Got the pictures developed from our trip to Knott's Berry Farm. Not as good as I was hoping but better than I expected for a disposable camera and given my inexperience with film.
The scenes had wide ranges of contrast, making it a technical challenge to capture the image correctly. Although I had no exposure control, the pictures as printed have reasonably correct exposures, which I think is due to the forgiving latitude of negative film.
I'm wondering how much additional detail can be squeezed from the negative, if for example, contrast was reduced. (It seems that the contrast in the pictures is set too high.) I ordered a CD of the pictures hoping to postprocess the images. However, it seems the CD is a scan of the print, not the negative, so there wasn't much I could do to adjust the exposure and contrast, and no additional detail was available.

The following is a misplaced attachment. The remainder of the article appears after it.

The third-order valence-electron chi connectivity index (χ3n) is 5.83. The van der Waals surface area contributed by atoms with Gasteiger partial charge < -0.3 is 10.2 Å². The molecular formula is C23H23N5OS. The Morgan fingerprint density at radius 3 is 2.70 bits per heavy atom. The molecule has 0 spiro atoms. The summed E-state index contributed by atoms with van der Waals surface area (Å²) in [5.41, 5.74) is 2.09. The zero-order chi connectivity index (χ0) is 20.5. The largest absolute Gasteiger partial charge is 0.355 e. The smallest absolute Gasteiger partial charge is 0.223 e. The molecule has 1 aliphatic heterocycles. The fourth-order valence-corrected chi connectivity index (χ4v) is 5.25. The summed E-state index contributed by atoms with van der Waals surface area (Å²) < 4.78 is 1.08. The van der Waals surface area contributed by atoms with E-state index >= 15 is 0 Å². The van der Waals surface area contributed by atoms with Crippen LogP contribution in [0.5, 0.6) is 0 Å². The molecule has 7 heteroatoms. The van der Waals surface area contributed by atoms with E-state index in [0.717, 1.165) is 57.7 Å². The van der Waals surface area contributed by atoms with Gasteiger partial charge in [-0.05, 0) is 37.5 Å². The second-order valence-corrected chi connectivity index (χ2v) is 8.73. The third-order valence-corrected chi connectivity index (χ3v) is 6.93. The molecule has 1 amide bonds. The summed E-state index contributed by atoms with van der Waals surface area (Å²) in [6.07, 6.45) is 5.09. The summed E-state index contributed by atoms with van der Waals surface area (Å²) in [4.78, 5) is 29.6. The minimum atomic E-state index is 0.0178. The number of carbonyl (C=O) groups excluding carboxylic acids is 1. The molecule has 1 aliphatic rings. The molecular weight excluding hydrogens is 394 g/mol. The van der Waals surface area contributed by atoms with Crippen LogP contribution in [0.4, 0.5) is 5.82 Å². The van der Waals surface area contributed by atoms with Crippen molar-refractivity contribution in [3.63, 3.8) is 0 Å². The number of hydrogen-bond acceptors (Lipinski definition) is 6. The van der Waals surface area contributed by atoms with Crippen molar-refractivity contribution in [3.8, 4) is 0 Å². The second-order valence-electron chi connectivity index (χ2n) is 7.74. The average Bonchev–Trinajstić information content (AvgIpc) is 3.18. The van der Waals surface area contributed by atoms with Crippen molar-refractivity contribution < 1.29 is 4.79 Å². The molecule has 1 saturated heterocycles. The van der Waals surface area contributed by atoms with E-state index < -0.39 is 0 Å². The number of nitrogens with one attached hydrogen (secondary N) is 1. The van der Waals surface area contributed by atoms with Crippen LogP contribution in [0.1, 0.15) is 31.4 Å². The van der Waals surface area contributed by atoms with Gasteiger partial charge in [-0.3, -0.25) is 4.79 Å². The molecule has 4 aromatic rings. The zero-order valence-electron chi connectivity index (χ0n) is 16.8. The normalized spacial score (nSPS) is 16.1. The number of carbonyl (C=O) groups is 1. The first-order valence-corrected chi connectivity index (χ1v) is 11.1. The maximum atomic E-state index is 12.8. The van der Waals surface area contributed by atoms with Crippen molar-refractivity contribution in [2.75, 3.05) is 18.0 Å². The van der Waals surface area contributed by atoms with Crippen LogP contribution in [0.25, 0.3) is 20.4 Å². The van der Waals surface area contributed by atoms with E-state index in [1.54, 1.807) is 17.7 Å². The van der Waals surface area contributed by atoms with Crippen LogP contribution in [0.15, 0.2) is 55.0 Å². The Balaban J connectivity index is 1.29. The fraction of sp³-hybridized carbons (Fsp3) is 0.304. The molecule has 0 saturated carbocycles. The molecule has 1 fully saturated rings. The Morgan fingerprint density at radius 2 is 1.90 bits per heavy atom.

I'm still intrigued by negative film's dynamic range and have added to my to-do list sending one of the negatives to a PMT drum scanning service to see just how much detail I can get from film in scenes of wide contrast. If the results are satisfactory, or maybe even if they're not, I am strongly considering buying a film camera for 'critical' shots (and to do capture wide angle shots). Given the results I got when I had zero control over exposure from a disposable camera with a plastic lens, I've gained some confidence in getting usable shots from a more sophisticated film camera.